The Czech Ministry of Foreign Affairs said Tuesday that it had no information that any Czechs were on board an Airbus A320 which crashed in the French Alps, not far from the Italian border, on Tuesday morning. Checks were still being carried out, a spokesperson said. None of the passengers or crew survived the crash, according to official French sources. The Germanwings aircraft had 150 people on board, six of them being crew. It was flying from Barcelona to Dusseldorf with most of the passengers believed to be German. Weather conditions in the Alps were fine and the cause of the crash is as yet unknown.
Czech President Miloš Zeman has weighed into the debate about the pending US military convoy that will cross the Czech Republic on its way back from the Baltic states. Zeman described those protesting the move as gripped by ‘anti-American madness.’ And the head of state refuted the term ‘occupiers’ for the convoy, pointing out that Czechs had faced occupation twice in the previous century and knew what it meant. Zeman made his comments during a visit to the northern Liberec region. He said most Czechs would not have noticed the convoy had it not been publicised. The US convoy is expected to cross into the Czech Republic on March 29 on its way back to its home base in Bavaria, Germany.
Business confidence in the Czech economy fell in March for the third month in a row according to figures released by the Czech Statistical Office. The overall composite index fell by 0.4 percentage points to 95.1 points. Some business sectors, such as industry, are still relatively confident about prospects but overall optimism in the trade and services sectors fell. Confidence was unchanged in the construction and consumer sectors. The index climbed steadily through most of 2014 but has been slipping slightly since the end of last year.
Breakaway members of the Dawn political party have called on the party’s founder and chairman Tomio Okamura to return around 560,000 crowns in unauthorised party funds. A commission into the party’s finances led by lower house of parliament member Jiří Štětina said that the spending on advertising and publicity for elections has not been approved by the party’s governing committee but was decided by Okamura alone. Interest to the tune of 200,000 on a bank loan was also outstanding, he said. Štětina said the party coffers are almost bare although around 3.6 million is owed to suppliers and around 6.6 million crowns to the bank. The party split in February with most members of parliament saying they would create a new party and organisation with or without Okamura’s support. On Tuesday, the breakaway lawmakers expelled Okamura from their parliamentary group. Okamura has denied accusations about his use of party funds.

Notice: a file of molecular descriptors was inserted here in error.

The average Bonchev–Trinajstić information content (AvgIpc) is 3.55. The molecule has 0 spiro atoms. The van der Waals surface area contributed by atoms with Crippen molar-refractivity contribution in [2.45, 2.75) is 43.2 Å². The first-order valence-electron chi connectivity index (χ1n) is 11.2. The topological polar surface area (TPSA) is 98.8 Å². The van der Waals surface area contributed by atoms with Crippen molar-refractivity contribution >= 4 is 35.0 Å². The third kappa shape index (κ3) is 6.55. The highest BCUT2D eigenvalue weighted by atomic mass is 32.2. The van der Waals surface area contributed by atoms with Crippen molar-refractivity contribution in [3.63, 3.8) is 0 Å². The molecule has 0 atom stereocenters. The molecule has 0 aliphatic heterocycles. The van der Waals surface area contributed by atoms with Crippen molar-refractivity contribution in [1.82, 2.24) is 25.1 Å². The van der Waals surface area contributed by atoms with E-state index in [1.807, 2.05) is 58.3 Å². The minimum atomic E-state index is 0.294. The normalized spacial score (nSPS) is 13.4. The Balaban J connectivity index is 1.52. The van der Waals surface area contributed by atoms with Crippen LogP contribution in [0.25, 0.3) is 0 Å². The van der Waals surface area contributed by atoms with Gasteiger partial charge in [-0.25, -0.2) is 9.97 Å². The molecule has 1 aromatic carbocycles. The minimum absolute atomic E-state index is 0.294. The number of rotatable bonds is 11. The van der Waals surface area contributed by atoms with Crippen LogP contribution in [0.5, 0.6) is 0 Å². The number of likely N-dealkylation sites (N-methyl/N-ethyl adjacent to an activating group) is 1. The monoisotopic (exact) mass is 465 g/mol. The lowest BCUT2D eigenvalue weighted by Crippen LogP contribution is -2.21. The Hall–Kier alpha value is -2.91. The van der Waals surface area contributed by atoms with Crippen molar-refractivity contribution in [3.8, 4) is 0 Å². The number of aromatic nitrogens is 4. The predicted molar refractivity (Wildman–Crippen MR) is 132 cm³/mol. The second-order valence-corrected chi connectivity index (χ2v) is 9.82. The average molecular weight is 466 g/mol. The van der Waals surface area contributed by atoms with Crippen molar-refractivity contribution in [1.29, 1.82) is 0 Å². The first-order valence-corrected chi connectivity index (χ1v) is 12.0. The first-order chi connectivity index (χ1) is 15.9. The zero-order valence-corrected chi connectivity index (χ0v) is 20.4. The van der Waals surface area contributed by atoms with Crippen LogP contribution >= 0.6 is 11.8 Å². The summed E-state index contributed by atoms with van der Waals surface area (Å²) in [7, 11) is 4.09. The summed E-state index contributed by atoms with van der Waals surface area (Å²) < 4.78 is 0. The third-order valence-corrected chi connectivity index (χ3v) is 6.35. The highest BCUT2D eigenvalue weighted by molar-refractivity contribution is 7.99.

A new scheduled airline link between Prague and Beijing could be launched as early as October 1, prime minister Bohuslav Sobotka announced on Tuesday. The comments followed a meeting with China’s ambassador to the Czech Republic. The new route would be operated by Chinese company Hainan with Czech group Český Aeroholding providing support. The starting date for the service should be confirmed with the June visit to Prague of Chinese deputy prime minister Liu Yandong. Chine authorities had earlier been undecided whether Prague should be linked to Beijing or Shanghai.
A passenger train derailed near the town of Obratan, south of Prague, after colliding with a truck at a railway crossing early on Tuesday, the ctk news agency reported. According to a police spokeswoman 11 people were injured, including the engine driver who was airlifted to hospital with serious injuries. The main road cutting across the rail track has been closed to traffic.
Police in the city of Opava evacuated over one thousand people from one of the city’s biggest housing estates after workers accidently came upon exploded munition from the SWW. The find was in the middle of a densely populated housing estate with approximately 16,000 inhabitants. The unexploded areal bomb was successfully removed and people were able to return to their homes at close to midnight. Sixty firefighters and 70 police officers coordinated the evacuation effort.
An Ostrava court on Tuesday sentenced a 19-year-old who savagely attacked popular rock singer musician Michal Hrůza to three years in prison. The co-defendant, his 18-year-old cousin, was given a one year conditional sentence suspended for two-and-a-half years. Hrůza was attacked last July in Ostrava when he tried to intervene to break up a fight. He was left with a brain haemorrhage and concussion. He has recently launched a tour of the Czech Republic.
Film producer, businessman, and sport event organiser Peter Kovarčík has died in Prague at the age of 61, the agency ČTK announced on Tuesday. Most recently, Kovarčík was involved in the making of a feature film about the life of Czech film star Lída Baarová, who was romantically linked to Nazi propaganda minister Joseph Goebbels. He was also involved in the staging of the musicals Galileo, Les Miserables, and Mamma Mia and the award of the annual Czech acting prizes. Kovarčík was said to be a close friend of former president Václav Klaus and was linked for many years to his Civic Democrat Party. He was also known for staging top tennis events in the 1990s.
In ice hockey, Kometa Brno booked the last place in the Czech play-off semi-finals after a 5:0 win against PSG Zlín on Monday night. The deciding seventh match was needed after Zlín tied the series 3:3. Hosts Kometa took an early lead with the first goal in the fourth minute of play and continued to pile the pressure on the visitors. The win means that Brno face Litvínov with the first game of the series scheduled for Thursday. The other semi-final duel pitches Sparta Prague against Třinec.
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